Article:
Father’s Day is coming up on Sunday, and the holiday’s a good reminder to reflect on the diverse ways that people build families, especially during Pride Month, as we celebrate the LGBTQ+ community.
Notably, a 2019 survey found that 63 percent of LGBTQ+ millennials between the ages of 18 and 35 are considering becoming parents for the first time or having additional children. As a growing percentage of LGBTQ+ people become parents, family models will continue to become increasingly diverse.
This growing diversity – beyond the long-positioned cultural norm of a biological mother and father – is an opportunity for schools, organizations, and workplaces to be more inclusive toward and respectful of the many types of families that exist. Some families have two fathers or two mothers, and some take an even broader sense of family – many adopted children have biological families with an active role in their lives, and in some cases donors or surrogates maintain a presence in the family’s life.
Transgender parents, meanwhile, have broadened the range of definitions for a mother and a father – some who once identified as mothers ultimately identify as fathers, or vice versa, and some maintain their original parental identities even after transitioning genders. Still others, particularly transgender men or non-binary parents, might be most comfortable being referred to as a “birthing person” if bearing a child.
Being more inclusive of LGBTQ+ families will also benefit family structures that include single parents, foster parents, and non-parent caregivers. For too long, a lack of representation has obscured this diversity and impeded efforts to support the well-being of all families.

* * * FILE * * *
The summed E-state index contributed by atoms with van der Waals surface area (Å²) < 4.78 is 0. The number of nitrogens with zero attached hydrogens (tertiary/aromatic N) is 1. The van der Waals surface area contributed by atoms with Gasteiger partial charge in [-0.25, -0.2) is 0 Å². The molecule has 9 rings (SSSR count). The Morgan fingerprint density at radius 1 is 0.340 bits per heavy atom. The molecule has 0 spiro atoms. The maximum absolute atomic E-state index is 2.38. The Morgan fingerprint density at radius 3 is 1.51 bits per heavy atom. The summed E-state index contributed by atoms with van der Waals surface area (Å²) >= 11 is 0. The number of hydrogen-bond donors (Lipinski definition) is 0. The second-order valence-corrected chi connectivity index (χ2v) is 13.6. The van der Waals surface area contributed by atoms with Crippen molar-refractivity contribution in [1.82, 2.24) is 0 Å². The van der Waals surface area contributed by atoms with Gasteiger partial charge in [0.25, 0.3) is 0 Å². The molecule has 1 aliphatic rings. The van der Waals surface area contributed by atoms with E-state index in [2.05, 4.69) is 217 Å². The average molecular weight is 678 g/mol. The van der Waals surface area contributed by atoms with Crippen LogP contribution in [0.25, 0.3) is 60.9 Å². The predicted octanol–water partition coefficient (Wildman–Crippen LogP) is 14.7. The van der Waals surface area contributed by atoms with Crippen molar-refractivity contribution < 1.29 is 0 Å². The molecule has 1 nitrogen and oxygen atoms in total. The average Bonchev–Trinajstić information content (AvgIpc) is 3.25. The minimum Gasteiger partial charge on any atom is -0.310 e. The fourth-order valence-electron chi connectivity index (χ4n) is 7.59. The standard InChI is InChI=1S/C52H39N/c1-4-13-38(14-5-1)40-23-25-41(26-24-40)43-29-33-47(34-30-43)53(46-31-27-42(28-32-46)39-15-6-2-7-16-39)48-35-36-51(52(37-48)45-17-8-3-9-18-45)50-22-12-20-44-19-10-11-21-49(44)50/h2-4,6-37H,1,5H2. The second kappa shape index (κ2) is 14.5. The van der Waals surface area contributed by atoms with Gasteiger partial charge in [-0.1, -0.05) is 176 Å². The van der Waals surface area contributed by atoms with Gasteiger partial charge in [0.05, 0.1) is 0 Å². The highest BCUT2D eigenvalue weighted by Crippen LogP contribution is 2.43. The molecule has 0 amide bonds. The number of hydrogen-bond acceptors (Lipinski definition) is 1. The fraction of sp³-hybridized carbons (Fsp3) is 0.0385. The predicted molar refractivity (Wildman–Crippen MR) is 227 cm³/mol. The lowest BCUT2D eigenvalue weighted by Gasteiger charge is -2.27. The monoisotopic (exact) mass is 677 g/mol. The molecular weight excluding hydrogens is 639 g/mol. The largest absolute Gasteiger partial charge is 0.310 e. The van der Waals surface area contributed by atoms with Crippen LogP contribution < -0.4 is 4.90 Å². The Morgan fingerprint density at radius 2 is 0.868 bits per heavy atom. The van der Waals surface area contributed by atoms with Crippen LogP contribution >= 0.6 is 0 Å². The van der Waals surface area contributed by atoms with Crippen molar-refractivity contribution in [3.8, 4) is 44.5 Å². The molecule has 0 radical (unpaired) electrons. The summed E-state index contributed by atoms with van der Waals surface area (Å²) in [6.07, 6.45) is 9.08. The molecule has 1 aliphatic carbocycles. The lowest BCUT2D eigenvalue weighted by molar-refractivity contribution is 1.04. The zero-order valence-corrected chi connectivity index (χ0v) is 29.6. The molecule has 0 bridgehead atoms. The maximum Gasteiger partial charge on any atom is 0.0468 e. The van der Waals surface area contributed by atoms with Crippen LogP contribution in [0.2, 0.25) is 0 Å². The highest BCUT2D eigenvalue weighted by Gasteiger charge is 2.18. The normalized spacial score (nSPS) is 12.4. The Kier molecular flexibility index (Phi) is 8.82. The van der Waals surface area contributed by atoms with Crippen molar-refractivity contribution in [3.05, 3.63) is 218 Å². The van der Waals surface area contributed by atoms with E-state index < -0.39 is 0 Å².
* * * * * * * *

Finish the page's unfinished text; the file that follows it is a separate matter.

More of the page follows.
It’s easy to say that all of these family models are valid and worthy of respect, but how can we actively build a more inclusive culture through our day-to-day actions?
Here are a few ways to get started:
1. Normalize more inclusive language. Asking someone about their mother or father suggests that you have an existing expectation for what that person’s family should look like and inadvertently makes it their responsibility to clarify. Instead, try asking this more inclusive question: “What were the people who raised you like?”
2. Build traditions that work for everyone. Making Father’s Day or Mother’s Day cards at school is a fun way to help kids express their creativity, but can leave children in LGBTQ+ families feeling left out or marginalized. Take the step of broadening the assignment so that everyone feels included by focusing the day on making a card for a cherished adult in a child’s life.
3. Avoid intrusive questions. If you wouldn’t ask the question of a heterosexual, cisgender parent or their children, don’t ask that question of people in LGBTQ+ families. For example, questions about reproduction or surrogacy are intensely personal and it should be up to the families to share if they want to.
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